2.  Jesus said he came to bring war.
3.  Jesus got his super powers AFTER he got baptized, so was he a god?
4.  Jesus' parents made no big deal of his supernatural birth and the same happened to the locales who heard of it.

I struggled with these questions because I took them seriously.  The Holy Spirit seemed like an agent of God and not a third member of a trinity.  I was told to humble myself and pray to the Holy Spirit for guidance and I did to no avail.  The questions came faster than answers.  Jesus made claims that were not in the Jewish Bible and put his cousin on the spot about him being John the Baptist.  What about the fact that he was not the Jewish Messiah?  What was the Christian answer to this?

The rest of the New Testament taught me one thing:  Saul of Tarsus is the one who started the religion!  He wrote most of the book and that is not taught in Sunday Schools or at churches.  Peter was racist and was the one who was supposed to succeed Jesus.

The Jewish side of the story was told by Christians which drew a red flag in my mind.  Was I going to wash anyone's feet?  My stepfather was the person who I was going to humble and humiliate myself by washing his crusty feet.  I was contemplating doing this for Jesus and to prove to myself that I was a true Christian.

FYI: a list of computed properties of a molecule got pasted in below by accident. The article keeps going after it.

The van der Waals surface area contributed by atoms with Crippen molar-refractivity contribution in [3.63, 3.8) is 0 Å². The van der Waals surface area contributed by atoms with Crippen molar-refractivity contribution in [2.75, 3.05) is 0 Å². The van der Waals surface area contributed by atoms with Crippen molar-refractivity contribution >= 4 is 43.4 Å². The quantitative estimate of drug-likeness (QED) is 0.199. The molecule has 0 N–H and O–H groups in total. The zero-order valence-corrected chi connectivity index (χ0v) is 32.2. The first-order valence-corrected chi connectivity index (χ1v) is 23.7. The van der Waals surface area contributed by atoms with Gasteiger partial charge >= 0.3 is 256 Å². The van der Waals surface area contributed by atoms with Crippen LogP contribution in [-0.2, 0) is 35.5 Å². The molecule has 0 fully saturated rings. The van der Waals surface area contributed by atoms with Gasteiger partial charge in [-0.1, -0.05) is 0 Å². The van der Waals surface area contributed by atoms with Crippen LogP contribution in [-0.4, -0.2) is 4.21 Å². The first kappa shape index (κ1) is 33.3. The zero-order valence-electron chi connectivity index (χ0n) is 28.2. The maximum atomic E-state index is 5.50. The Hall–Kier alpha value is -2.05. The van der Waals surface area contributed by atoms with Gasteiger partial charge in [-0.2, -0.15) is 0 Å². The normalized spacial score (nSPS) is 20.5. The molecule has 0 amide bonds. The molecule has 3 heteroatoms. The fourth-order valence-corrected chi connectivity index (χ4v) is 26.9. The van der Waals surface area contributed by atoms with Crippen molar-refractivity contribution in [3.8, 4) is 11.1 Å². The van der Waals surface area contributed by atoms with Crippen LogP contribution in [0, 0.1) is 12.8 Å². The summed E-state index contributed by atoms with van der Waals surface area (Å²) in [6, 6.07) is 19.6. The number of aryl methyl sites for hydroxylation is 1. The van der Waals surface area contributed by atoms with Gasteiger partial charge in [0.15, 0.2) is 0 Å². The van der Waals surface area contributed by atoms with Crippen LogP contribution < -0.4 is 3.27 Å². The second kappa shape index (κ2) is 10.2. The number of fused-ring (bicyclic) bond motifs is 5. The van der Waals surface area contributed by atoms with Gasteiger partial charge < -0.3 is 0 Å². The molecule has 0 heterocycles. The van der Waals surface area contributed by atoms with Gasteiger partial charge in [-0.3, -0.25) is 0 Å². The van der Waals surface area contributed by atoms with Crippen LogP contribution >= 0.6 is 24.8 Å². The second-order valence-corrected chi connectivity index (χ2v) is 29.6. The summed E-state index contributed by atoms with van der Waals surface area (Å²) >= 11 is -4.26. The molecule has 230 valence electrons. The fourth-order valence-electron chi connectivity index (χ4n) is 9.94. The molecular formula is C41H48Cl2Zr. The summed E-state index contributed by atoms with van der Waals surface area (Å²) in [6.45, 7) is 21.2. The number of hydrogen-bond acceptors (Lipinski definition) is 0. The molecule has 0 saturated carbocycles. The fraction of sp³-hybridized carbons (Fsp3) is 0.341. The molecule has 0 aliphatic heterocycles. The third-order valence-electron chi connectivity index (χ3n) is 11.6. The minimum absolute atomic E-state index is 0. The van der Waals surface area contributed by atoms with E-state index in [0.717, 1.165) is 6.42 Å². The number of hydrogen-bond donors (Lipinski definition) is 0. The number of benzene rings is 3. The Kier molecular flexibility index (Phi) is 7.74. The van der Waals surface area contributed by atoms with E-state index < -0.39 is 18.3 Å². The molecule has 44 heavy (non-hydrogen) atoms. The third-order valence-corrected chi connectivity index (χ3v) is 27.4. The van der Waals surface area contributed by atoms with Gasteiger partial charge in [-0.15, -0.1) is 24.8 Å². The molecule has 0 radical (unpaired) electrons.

Wednesday, November 2, 2011

#46- Brave New World.

 My and I church didn't see reality in the same way.  I submitted my thoughts as best as I could but I couldn't take the politics and bullshit very well.  I started suggesting that we held a round table event where we invited the best representatives of different religions and/or denominations and allow them to explain their beliefs for themselves instead of our church members making up stories about them.  This idea was not allowed in Sunday School but I kept pushing the envelope.  I went to meetings hoping to promote the idea to the bosses of the church.  Obviously it didn't fly.  Questions came up about my standing in the church.  Was I a member or not?  Meaning; did I get baptized?  Apparently, without being a baptized member my ideas wouldn't travel far.  So I did what I had to do and enrolled in baptism class.

It was around that time that I decided to tour different places in order to get my answers.  Two places come to mind the most.  One was a home church that one of the former members of the church attended and the other was a budding and energetic church called "Tabernacle of Glory".

Anti-homosexual Pastor Ted Haggard

A friend of a friend left the church because of internal discord and gossip.  She got with a small home based church which I decided to visit.  It was there that I was given a book called "Fossilized Customs" by a Lew White.  What made this visit so unique is that I had a slight phobia of the group because I was affected by the rumors that she had joined a cult.  I was reluctant and closed-minded at first.  Eventually I read the book and it blew my mind.